SHARE
Appetizers

Critic’s Choice: Wishbone & Flynt, 334 Bryan Av, 817-945-2433

There’s a lot of surf and turf happening on the menu at Wishbone & Flint, Stefon Rishel’s new restaurant on the Near Southside. The PB&J wings seem like the most popular item, and Rishel hits all the cylinders with the slightly peanut-y coating and a rich, fruity currant dipping sauce. The beautiful chargrilled octopus, a barely hickory-smoked grilled shrimp ceviche, smoked redfish eggrolls, and (because it’s Cowtown) chargrilled beef skewers with a delightfully herby chimichurri sauce are some of your other options. Also, on the dinner menu, the lobster mac ’n’ cheese appetizer doubles as an entree, if you’re not afraid of shellfish, a ton of luscious dairy, and an impending carbohydrate coma.

Atmosphere

Critic’s Choice: Wishbone & Flynt, 334 Bryan Av, 817-945-2433

KNON_300x350_2020.10.26

Cozy and elegant without feeling stuffy, the interior of Stefon Rishel’s newest restaurant is a symphony of leather banquettes, industrial wood tables, and concrete flooring. Outside, there’s a cute Hill Country-esque patio lit with twinkly lights if you want to try to take advantage of the cooler weather and occasional local or regional music act. The restaurant itself is fairly small, but that may be an advantage. You can see the open kitchen from almost every seat in the house, and Rishel makes the rounds fairly often. But the star of the show (besides his appetizers) is the Amber Room, approached by an unassuming curtain through the dining room or an unmarked door on the street. The retro lounge furniture and beautiful decorations beg you to sit a spell with a speakeasy-style late night drink.

Barbecue

Readers’ Top 5: Angelo’s BBQ, 2533 White Settlement Rd, 817-332-0357 • Dayne’s Craft Barbecue, 2735 W 5th St, 682-472-0181 • Derek Allan’s Texas Barbecue, 1116 8th Av, 817-238-3840 • Heim BBQ, 1109 W Magnolia Av, 817-882-6970 • Panther City BBQ, 201 E Hattie St, 682-499-5618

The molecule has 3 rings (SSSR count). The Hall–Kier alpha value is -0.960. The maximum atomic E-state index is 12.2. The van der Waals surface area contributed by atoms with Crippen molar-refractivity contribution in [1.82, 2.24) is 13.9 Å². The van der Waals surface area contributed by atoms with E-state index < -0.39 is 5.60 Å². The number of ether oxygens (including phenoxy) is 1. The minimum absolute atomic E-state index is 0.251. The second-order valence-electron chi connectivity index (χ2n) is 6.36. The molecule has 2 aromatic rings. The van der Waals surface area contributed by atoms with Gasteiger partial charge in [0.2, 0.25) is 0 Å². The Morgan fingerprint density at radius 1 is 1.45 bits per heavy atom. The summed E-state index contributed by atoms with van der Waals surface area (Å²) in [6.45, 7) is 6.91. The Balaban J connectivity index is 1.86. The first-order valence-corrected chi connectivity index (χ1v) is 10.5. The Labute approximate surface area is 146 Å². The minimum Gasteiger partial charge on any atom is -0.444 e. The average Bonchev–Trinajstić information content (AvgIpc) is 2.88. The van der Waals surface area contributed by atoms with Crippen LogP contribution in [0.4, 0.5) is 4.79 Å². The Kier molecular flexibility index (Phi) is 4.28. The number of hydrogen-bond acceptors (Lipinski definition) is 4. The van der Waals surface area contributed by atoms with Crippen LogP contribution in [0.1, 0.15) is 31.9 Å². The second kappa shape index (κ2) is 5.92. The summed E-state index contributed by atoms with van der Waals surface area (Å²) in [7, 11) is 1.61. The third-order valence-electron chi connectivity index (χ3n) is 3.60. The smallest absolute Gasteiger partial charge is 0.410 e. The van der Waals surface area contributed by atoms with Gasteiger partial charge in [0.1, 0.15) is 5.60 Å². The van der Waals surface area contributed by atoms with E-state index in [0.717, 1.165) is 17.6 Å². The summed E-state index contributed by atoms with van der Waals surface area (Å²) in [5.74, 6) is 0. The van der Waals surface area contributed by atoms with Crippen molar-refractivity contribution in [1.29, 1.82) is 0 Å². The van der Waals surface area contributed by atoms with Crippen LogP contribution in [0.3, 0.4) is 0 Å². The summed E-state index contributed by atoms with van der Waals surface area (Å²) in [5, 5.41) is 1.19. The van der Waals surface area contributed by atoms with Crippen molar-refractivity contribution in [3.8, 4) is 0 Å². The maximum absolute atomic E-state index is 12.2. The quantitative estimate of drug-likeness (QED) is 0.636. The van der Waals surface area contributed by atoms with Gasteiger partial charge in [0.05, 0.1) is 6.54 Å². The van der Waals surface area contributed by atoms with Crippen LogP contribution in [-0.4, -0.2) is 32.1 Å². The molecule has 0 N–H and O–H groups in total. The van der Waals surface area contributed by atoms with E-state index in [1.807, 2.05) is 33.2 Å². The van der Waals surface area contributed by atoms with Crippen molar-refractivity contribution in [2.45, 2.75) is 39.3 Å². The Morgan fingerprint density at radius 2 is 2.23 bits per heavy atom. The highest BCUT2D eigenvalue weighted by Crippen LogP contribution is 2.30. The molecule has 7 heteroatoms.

Critic’s Choice: Derek Allan’s Texas Barbecue

The husband-and-wife team of Brittany and Derek Allan have added creativity and subtle sophistication to Fort Worth’s already rich barbecue scene. Derek Allan’s Texas Barbecue offers traditional Texas ’cue and bold new creations. Brisket Biscuit Chimichurri and Chicken Boudin sausage are now a part of Cowtown’s barbecue vernacular, thanks to this sharp duo. Did we mention that the beef Wagyu brisket practically melts in your mouth? Part of Derek’s secret, his Bark Builder rub, is sold for home use. The pepper rub goes on pretty much anything. Trust us, we’ve tried it.

Breakfast

Readers’ Choice: Vickery Cafe, 4120 W Vickery Blvd, 817-731-9933

Critic’s Choice: FiVi’s Kitchen, 5724 Locke Av, 817-420-6118

Forget First Watch and Snooze A.M. and Sunny Street Cafe and all the other chains that have colonized our need for morning fuel. We’re sticking with this locally owned place named after the owner’s aunt. One of the better chicken-fried steaks in town would be enough to recommend this spot in itself, but we can’t get enough of the funnel cake French toast that comes with bits of fried dough on top of the luxurious brioche. If we could have this crunchy confection every morning, we’d never miss breakfast again.

Brunch

Readers’ Choice: The Bearded Lady, 300 S Main St, 817-349-9832

Critic’s Choice: Winslow’s Wine Cafe, 4101 Camp Bowie Blvd, 817-546-6843

Maybe brunch used to be about seeing and being seen, but lately all we’re looking for is a place to sip our mimosas and eat our eggs in relative peace. The walled-in courtyard patio at Winslow’s Wine Cafe is just the private, tucked-away locale this weird moment in our lives calls for. Fort Worth is a city that loves brunch like no other, and Winslow’s knows this, so the menu is a greatest hits collection of classic dishes: Eggs Benedict, chicken and waffles, avocado toast, and, this being Texas, a couple of Tex-Mex favorites — plus pizzas and salads galore. Winslow’s is close enough to the museums and Crockett Row to feel like a destination, but it’s as cozy and secluded (read: safe) as your own backyard, only someone else is doing all the cooking and you don’t have to fight over who’s doing the dishes.

Burger

Readers’ Top 5: The Bearded Lady, 300 S Main St, 817-349-9832 • Dutch’s, 3009 S University Dr, 817-927-5522 • Fred’s Texas Cafe, 915 Currie St, 817-332-0083 • Kincaid’s, 4901 Camp Bowie Blvd, 817-732-2881 • Rodeo Goat, 2836 Bledsoe Street, 817-877-4628

Critic’s Choice: L.U.S.T., The Bearded Lady

Just months after Shannon Osbakken opened The Bearded Lady’s new home on South Main Street, she found herself transitioning from party porch proprietor to essential worker. With a skeleton crew, Osbakken began serving family-style meals while keeping the insanely popular L.U.S.T. burger as an option for quarantined burgerphiles. The L.U.S.T. is the perfect comfort food for waiting out a pandemic. The juicy patty blends choice ground beef with feta cheese and slivers of poblano peppers. Slices of avocado add a creamy mouthfeel to the dish that is topped with cheese that’s oh so gouda. The burger isn’t a belt-buster. Unlike the news most days (thanks, 2020), L.U.S.T. won’t weigh you down.